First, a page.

Statewide Database | Redistricting News

Panel refuses to allow unconstitutional map to be used

MARK NIESSE, Associated Press Writer
Thursday, February 19, 2004

A federal appeals panel refused Thursday to allow a disputed voting map to be used in Georgia legislative elections this year, despite pleas from state officials who say there may not be time to put new districts in place.

The ruling was a victory for Republican state legislators, who now will have input in trying to redraw the voting maps in time for the July 20 primary election.

The three-judge panel of the 11th U.S. Circuit Court of Appeals decided there was no reason to put a hold on an earlier ruling that said the state's voting maps for federal officeholders -- drawn when the state Legislature was controlled by Democrats -- unfairly put more people in some districts than in others.

David Walbert, an attorney for Georgia Secretary of State Cathy Cox, said he would appeal the ruling to the Supreme Court.

Judge Stanley Marcus said Democrats who originally drew the map wanted to skew election results in their favor and said they ignored the principle of one person, one vote.

"They systematically and intentionally diluted the weight of people's right to vote because of their place of residence," Marcus said as he announced his ruling from the bench. "What was done in no way resembles anything the Supreme Court has found Constitutional."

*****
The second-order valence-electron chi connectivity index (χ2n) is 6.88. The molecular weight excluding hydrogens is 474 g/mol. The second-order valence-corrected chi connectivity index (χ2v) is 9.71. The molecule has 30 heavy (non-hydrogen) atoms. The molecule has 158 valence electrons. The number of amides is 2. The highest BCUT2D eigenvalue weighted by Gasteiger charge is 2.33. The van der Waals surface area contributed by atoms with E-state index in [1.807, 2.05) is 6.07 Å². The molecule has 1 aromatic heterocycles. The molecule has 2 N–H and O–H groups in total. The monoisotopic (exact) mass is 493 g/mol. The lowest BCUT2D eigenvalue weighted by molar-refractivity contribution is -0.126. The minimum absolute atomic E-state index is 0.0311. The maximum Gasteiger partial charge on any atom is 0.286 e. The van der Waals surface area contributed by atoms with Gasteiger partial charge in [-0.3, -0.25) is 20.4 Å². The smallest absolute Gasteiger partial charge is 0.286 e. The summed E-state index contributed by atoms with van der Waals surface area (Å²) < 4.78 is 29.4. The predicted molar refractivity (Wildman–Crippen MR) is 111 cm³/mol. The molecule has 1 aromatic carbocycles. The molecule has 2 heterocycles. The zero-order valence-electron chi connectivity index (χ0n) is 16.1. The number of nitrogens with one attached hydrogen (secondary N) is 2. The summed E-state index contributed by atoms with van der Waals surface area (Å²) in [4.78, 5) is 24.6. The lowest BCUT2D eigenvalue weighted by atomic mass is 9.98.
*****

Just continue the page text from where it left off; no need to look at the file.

Last week, the same appeals panel overturned Georgia's redistricting plans for the state House and Senate, saying Democrats who drew them also did not try to make district populations equal.

The judges gave the Legislature until March 1 to draw its own maps. If lawmakers fail to do so, the court may draw the state's maps itself.

"The constitutional rights of Georgia's voters have been violated," GOP Sen. Eric Johnson said after Thursday's ruling.

Johnson said Cox should drop further appeals and work on preparations for the coming elections: "She should be on her knees begging to stop the legal proceedings and fix Georgia's voting rights."

Cox's spokesman, Chris Riggall, said it would be difficult for new maps to be drawn and voting computers reprogrammed in time for the election.

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